In December many towns and cities are host to Christmas markets selling handmade goods, traditional toys, clothing, mulled wine, beer and plenty of delicious continental food – both hot and cold. If you’re a stallholder selling food for public consumption, then there are a number of precautions that you need to take to ensure that the food you serve is safe to eat.
First of all your stall or vehicle needs to be easy to keep clean. Surfaces should be smooth and durable (e.g. stainless steel or Formica). Wooden surfaces should be avoided since they can harbour germs.
Avoid external contamination
Keep pests at bay by ensuring that the stall is screened at the top, rear and sides. Also make sure that rubbish and waste food is disposed of in plastic sacks which are secured. Cardboard boxes are not suitable.
Basic personal hygiene
This should really be second nature, but here’s a quick reminder:
- Wear clean clothing and tie back hair or wear a cap
- Wash hands before handling food or waste and after using the toilet
- Cover any cuts or sores with a waterproof plaster
- Never cough or sneeze over food
There should be a ready supply of soap and clean hot water for washing utensils, equipment, surfaces and hands. Paper towels should be used to dry hands and disposed of appropriately. A supply of cold water should be available for washing food.
To prevent contamination same rules apply as for food served anywhere else:
- Always make sure your hands are clean before handling food.
- Keep raw food separate from cooked or ready-to-eat food.
- Raw ingredients and other materials need to be stored to prevent deterioration or contamination.
- If food is refrigerated, ensure that it is covered and stored at the correct temperature.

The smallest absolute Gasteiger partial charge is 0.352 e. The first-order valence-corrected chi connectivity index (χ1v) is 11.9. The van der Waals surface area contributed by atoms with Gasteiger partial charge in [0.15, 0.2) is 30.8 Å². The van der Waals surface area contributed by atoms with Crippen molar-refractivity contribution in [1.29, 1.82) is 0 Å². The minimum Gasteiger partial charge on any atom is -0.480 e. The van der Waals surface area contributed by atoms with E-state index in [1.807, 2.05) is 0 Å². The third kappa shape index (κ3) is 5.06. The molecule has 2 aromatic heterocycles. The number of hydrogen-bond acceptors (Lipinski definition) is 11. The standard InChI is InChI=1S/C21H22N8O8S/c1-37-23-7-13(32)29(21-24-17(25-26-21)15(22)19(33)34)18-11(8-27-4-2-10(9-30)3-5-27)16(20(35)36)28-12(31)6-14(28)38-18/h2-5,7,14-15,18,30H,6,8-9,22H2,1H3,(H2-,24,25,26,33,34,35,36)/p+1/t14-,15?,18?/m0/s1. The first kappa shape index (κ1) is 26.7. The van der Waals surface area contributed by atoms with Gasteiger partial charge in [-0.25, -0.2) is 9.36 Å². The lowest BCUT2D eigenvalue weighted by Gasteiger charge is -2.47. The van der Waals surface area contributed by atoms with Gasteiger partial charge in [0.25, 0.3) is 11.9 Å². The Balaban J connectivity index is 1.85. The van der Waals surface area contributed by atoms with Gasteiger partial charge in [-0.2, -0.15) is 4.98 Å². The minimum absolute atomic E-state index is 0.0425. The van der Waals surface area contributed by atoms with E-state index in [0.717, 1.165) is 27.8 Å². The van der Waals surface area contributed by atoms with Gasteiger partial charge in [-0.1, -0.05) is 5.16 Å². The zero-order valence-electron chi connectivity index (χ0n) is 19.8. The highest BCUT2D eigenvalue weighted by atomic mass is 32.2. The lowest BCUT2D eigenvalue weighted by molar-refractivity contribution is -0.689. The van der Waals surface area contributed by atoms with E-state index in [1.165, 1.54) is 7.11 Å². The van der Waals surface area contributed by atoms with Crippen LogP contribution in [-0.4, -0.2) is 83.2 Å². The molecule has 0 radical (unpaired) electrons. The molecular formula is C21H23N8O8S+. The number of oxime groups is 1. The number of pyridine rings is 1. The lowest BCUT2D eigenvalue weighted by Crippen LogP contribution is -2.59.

- Remember that overloading a fridge can prevent it from working efficiently.
- Containers used for storing and transporting food must be clean and easy to keep clean.
- Separate utensils should be used for raw and cooked food.
This is extremely important. Any stallholder serving hot or cold food needs to have suitable arrangements in place for monitoring and maintaining appropriate food temperatures.
- Food needs to be kept cool – that means below 8 degrees C – until it can be cooked or heated.
- Raw food must be thoroughly cooked all the way through before serving.
- Reheated food must be piping hot.
- As a rule cold food must be kept below 8 degrees C and hot food must be kept above 63 degrees C. To test the temperature regularly you will need a food thermometer.
- It is a good idea to cook small quantities of food at a time.
- Leftovers must be thrown away at the end of the day and must not be reheated.
- Do not be tempted to part cook food off-site since temperatures are difficult to maintain in transit.
It is a legal requirement that if anybody’s job involves preparing, handling or serving food to the public, they should have at least basic food safety training. This does not take long to complete, but is essential if you are to avoid the risk of giving your customers food poisoning. Many courses can even be completed very cost-effectively online, such as our Level 2 Food Hygiene.
Those supervising others in food safety and food preparation would be well advised to complete a Level 3 Food Hygiene course. At just £125 + VAT, with 10% discount code available during December our Level 3 course would be just the ticket.